Identities as readers and writers of texts
As students thought about reading as interpreting text, writing as making meaning, and text as anything to which they might ascribe meaning, and as they talked about these concepts during their planning and videotaping, it was gratifying for me to watch them increasingly identify themselves as readers and writers. Later in the semester, students had some background upon which to build as they explored and made meaning around the sometimes difficult texts we read together. But by this time, they were already thinking of themselves as readers and writers, and they had strategies they’d used before that might be of help to themselves and their peers.
Bee Foster, in her Digital Is resource, “Redefining Texts,” expands this idea of “text” in a similar way, and asserts that multimodal creations are texts can be read (interpreted) and written (created).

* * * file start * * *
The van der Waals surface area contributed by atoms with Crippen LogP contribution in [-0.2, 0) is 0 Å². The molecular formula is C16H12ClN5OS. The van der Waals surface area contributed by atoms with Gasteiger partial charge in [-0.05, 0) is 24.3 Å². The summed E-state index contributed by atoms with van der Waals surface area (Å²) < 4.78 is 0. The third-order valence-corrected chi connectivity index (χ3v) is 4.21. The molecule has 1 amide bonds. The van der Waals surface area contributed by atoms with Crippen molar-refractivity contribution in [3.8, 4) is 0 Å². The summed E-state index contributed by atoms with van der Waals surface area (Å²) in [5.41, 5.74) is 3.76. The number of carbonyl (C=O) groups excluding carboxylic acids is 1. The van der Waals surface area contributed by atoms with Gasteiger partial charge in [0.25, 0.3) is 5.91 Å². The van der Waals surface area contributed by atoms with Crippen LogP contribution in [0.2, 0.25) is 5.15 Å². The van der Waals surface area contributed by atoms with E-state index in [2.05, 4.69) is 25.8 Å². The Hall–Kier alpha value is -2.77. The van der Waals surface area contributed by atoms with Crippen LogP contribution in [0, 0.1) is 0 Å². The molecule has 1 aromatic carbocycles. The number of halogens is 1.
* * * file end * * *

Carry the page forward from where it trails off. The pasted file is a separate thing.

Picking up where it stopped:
The “Literacy in Our Lives” activity helped me build community among my students and their pre-service teaching mentors. It allowed us all to consider how multiple literacies shape our lives and identities. And it allowed us to tap into and celebrate the rich out-of-school literacies that go into creating our identities. As a result of teaching this activity multiple times, I’ve come to look at digital and multimodal texts as forms of writing that require ways of reading that have some processes in common with reading print-on-a-page, but also go beyond this in significant ways. And this, I feel, has implications regarding assessing digital and multimodal writing. My work with the NWP Multimodal Assessment Committee this past year has provided me with a framework and a starting point to think about assessing this kind of writing, and now what I want to do is explore some practical applications of the framework by using it to assess the multimodal and digital writing that I have my student create.